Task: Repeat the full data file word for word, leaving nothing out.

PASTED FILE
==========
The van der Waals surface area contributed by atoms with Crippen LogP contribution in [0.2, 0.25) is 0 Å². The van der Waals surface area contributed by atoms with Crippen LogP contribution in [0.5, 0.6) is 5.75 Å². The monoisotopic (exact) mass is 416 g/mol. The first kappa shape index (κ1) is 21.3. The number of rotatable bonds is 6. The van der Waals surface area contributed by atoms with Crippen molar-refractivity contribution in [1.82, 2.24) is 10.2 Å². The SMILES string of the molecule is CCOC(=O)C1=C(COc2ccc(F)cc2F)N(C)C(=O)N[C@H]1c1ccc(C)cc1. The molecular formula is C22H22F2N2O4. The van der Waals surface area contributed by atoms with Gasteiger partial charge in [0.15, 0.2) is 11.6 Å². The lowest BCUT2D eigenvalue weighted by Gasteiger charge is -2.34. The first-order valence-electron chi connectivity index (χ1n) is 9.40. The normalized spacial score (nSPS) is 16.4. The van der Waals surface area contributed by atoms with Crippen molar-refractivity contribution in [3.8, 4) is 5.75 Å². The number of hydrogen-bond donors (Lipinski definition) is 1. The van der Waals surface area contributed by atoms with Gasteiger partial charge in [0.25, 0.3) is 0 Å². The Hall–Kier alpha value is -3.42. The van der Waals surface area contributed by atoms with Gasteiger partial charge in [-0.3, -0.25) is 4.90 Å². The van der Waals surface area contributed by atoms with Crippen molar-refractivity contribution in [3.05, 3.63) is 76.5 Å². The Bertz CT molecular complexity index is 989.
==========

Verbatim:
The van der Waals surface area contributed by atoms with Crippen LogP contribution in [0.2, 0.25) is 0 Å². The van der Waals surface area contributed by atoms with Crippen LogP contribution in [0.5, 0.6) is 5.75 Å². The monoisotopic (exact) mass is 416 g/mol. The first kappa shape index (κ1) is 21.3. The number of rotatable bonds is 6. The van der Waals surface area contributed by atoms with Crippen molar-refractivity contribution in [1.82, 2.24) is 10.2 Å². The SMILES string of the molecule is CCOC(=O)C1=C(COc2ccc(F)cc2F)N(C)C(=O)N[C@H]1c1ccc(C)cc1. The molecular formula is C22H22F2N2O4. The van der Waals surface area contributed by atoms with Gasteiger partial charge in [0.15, 0.2) is 11.6 Å². The lowest BCUT2D eigenvalue weighted by Gasteiger charge is -2.34. The first-order valence-electron chi connectivity index (χ1n) is 9.40. The normalized spacial score (nSPS) is 16.4. The van der Waals surface area contributed by atoms with Crippen molar-refractivity contribution in [3.8, 4) is 5.75 Å². The number of hydrogen-bond donors (Lipinski definition) is 1. The van der Waals surface area contributed by atoms with Gasteiger partial charge in [0.25, 0.3) is 0 Å². The Hall–Kier alpha value is -3.42. The van der Waals surface area contributed by atoms with Gasteiger partial charge in [-0.3, -0.25) is 4.90 Å². The van der Waals surface area contributed by atoms with Crippen molar-refractivity contribution in [3.05, 3.63) is 76.5 Å². The Bertz CT molecular complexity index is 989.